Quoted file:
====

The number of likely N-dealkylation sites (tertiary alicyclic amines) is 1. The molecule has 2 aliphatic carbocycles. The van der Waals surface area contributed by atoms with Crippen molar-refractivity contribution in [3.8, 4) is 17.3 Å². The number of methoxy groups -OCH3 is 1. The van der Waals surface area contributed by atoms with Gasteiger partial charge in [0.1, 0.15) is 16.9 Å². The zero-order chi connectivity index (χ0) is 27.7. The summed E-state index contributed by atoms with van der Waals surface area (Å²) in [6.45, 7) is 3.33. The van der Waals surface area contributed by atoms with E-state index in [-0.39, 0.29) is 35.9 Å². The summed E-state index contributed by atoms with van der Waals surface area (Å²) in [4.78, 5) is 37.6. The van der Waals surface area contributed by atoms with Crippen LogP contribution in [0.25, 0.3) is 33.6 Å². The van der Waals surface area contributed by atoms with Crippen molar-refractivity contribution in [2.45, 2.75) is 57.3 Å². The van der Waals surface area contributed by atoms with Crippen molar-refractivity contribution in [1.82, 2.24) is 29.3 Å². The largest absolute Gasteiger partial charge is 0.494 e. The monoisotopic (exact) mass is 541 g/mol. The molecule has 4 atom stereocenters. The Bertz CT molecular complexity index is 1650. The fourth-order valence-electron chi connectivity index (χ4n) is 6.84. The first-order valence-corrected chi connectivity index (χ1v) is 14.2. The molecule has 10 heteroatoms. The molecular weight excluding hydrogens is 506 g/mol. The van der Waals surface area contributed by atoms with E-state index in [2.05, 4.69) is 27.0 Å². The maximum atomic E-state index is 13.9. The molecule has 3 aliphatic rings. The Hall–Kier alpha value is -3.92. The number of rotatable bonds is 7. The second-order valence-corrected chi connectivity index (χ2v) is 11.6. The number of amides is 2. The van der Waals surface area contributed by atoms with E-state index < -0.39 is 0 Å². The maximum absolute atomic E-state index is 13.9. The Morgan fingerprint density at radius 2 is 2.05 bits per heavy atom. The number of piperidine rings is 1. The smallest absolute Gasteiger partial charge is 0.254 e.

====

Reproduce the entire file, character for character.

The number of likely N-dealkylation sites (tertiary alicyclic amines) is 1. The molecule has 2 aliphatic carbocycles. The van der Waals surface area contributed by atoms with Crippen molar-refractivity contribution in [3.8, 4) is 17.3 Å². The number of methoxy groups -OCH3 is 1. The van der Waals surface area contributed by atoms with Gasteiger partial charge in [0.1, 0.15) is 16.9 Å². The zero-order chi connectivity index (χ0) is 27.7. The summed E-state index contributed by atoms with van der Waals surface area (Å²) in [6.45, 7) is 3.33. The van der Waals surface area contributed by atoms with E-state index in [-0.39, 0.29) is 35.9 Å². The summed E-state index contributed by atoms with van der Waals surface area (Å²) in [4.78, 5) is 37.6. The van der Waals surface area contributed by atoms with Crippen LogP contribution in [0.25, 0.3) is 33.6 Å². The van der Waals surface area contributed by atoms with Crippen molar-refractivity contribution in [2.45, 2.75) is 57.3 Å². The van der Waals surface area contributed by atoms with Crippen molar-refractivity contribution in [1.82, 2.24) is 29.3 Å². The largest absolute Gasteiger partial charge is 0.494 e. The monoisotopic (exact) mass is 541 g/mol. The molecule has 4 atom stereocenters. The Bertz CT molecular complexity index is 1650. The fourth-order valence-electron chi connectivity index (χ4n) is 6.84. The first-order valence-corrected chi connectivity index (χ1v) is 14.2. The molecule has 10 heteroatoms. The molecular weight excluding hydrogens is 506 g/mol. The van der Waals surface area contributed by atoms with E-state index in [2.05, 4.69) is 27.0 Å². The maximum atomic E-state index is 13.9. The molecule has 3 aliphatic rings. The Hall–Kier alpha value is -3.92. The number of rotatable bonds is 7. The second-order valence-corrected chi connectivity index (χ2v) is 11.6. The number of amides is 2. The van der Waals surface area contributed by atoms with E-state index < -0.39 is 0 Å². The maximum absolute atomic E-state index is 13.9. The Morgan fingerprint density at radius 2 is 2.05 bits per heavy atom. The number of piperidine rings is 1. The smallest absolute Gasteiger partial charge is 0.254 e.